Introducing New Yin Yoga Classes

yin yoga adelaide

This class will be a restorative class that targets the connective tissues, ligaments and joints in the body. Practiced in a moderate room 23 degrees where postures (mostly floor based) are held for longer and integrates mindfulness, making this a deep nourishing meditative practice. This practice focuses on releasing fascia and aims to correct postural imbalances created by tight fascia and can be your link to developing a meditation practice.

Practicing Yin Yoga is not only important to balance out the strong power based yoga you are accustomed to at yogafusion but also practicing Yin accesses the deep stale energy stored in the body that over time has become stagnant due to immobile joints. You will be guided by Amy (fully qualified and certified in Yin Yoga through Power Living Australia) to focus deep into your body and feel the different type of sensations of connective tissue stretching.  This practice is also great for people who have injuries and want to be careful but still stay connected to a physical asana practice.

Bolsters and straps provided. Please bring your own blanket for savasana (if required) and dress a little warmer than you do for your usual hot yoga classes. Spaces are limited to 25 only so bookings are highly encouraged so you don’t miss out.

We look forward to stretching with you.

 

What is Fascia?

Fascia is connective tissue; think of it like a Spiderman suit that sits beneath the skin and wraps/intertwines around all your muscles and organs in the whole body.

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Pratyahara – the fifth yogic limb

Pratyahara is the fifth limb in Patanjali’s yoga and it means the withdrawal of the senses. It is seen as an inner quest and a form of internalising by ‘freeing the  senses from the thraldom of the objects of desire’ (Light on Yoga, BKS Iyengar) with the purpose of quietening the mind so much that it is able to perform intense, unbroken concentration. Without these “distractions” of the senses, the mind has the ability to reach the next limb and continue on the yogic path. Continue reading

Thinking About Yoga Teacher Training?

As you start to really deepen your yoga practise you may start to desire to share

yoga teacher training

Here’s our Chris doing his teacher training with Jimmy Barkan.

your love of yoga with others and we often get requests about how to choose a good teaching training course.

Here are some crucial considerations when choosing your teacher training course.

Continue reading

Asana – the third limb of yoga

Asana is the third limb in Pantajali’s yogic system and a limb that you be familiar with as it encompasses the postures we perform in class. The word yoga adelaideasana, however, can almost translate to seat or a method of sitting. In the Yoga Sutras, Patanjali defines asana as ‘to be seated in a position that is firm, but relaxed’. Continue reading

From the Inside: a beginner’s experience

One of our beloved yogafusioners, Karina Natt, has been brave enough to share her experiences of becoming a student of hot yoga with us. Karina has been coming to the studio since 3 December 2013 and has never looked back!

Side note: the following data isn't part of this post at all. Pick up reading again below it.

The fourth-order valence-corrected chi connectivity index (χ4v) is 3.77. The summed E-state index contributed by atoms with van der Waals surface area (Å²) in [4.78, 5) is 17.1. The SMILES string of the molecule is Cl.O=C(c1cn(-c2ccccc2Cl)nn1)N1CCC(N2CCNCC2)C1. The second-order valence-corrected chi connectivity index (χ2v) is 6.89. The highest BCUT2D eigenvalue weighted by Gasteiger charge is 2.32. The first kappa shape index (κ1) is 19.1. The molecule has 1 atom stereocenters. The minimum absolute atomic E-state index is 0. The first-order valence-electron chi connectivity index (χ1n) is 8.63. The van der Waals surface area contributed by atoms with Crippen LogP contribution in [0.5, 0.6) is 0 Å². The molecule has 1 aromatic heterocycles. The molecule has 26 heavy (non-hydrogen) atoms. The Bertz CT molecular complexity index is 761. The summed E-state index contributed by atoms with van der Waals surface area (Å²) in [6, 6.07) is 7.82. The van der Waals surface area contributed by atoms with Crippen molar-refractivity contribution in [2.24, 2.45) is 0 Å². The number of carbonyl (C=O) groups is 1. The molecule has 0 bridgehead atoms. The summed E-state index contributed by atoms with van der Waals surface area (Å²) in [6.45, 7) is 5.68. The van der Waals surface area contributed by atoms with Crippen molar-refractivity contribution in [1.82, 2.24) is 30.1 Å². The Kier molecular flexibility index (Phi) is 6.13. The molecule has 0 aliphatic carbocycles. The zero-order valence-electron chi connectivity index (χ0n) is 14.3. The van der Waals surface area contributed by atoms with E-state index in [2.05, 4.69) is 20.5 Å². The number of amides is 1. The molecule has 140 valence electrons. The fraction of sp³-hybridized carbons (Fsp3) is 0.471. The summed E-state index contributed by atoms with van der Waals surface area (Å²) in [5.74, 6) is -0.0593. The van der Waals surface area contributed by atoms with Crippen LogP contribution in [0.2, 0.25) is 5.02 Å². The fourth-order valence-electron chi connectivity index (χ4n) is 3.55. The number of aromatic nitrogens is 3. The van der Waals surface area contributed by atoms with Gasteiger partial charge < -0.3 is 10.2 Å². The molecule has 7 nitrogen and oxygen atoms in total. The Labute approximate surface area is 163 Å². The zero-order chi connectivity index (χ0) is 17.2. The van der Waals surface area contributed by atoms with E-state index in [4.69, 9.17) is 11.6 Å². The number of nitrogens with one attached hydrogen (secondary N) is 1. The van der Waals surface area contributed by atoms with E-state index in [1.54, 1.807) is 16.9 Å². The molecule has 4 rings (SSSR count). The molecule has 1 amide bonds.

yoga adelaide

Image via PopSugar

Letting go

I began with yogafusion during a personally and professionally emotional time and I was also suffering physically with a painful hip issue, so it was an interesting way to begin. Continue reading

Why You Should Never Bring Your Phone to Yoga

Be honest – what’s the first thing you do when you leave the tranquility of your yoga class? If you said check your phone, you’re not alone. At one time, we’re all guilty of this bliss breaking habit.  yoga phone

If you think about what your smart phone symbolises, what it holds, what it can do, the reach it has then everytime you pick up your phone within seconds of leaving the mat, you’re telling yourself that it’s IMPERATIVE that you connect back into that world.

The hour or two that you are in a yoga class is a dedication to the self. It’s a time when you are saying ‘yes self, I am giving you my all right now – all my focus, attention and effort’. And then we leave class and abruptedly retract that dedication via our actions.

Consider the benefits of holding that peace and stillness achieved in class or practise if it were to extend into every area of your life and not just for those minutes you spend on the mat. Imagine the richness that would permeate your job, time with family and friends and even your relaxation time alone. How often has your “yoga buzz” been destroyed by checking your phone after class and realising there is an urgent email that will cause you more work when you hit the office first thing in the morning? Or that there are people complaining on Facebook?

It would be hypocritical and remiss of us to demand you never connect with your phone but we’d like to remind you of the value of using it mindfully and allowing yourself time to have breaks away from it.

There are lots of benefits of having a mobile device that can connect to all areas in your life that lives in your pocket and sometimes, we’d be lost without them but notice how liberated you feel without having a phone to check or demand your attention. What other things fill that space where your attention is more free and available?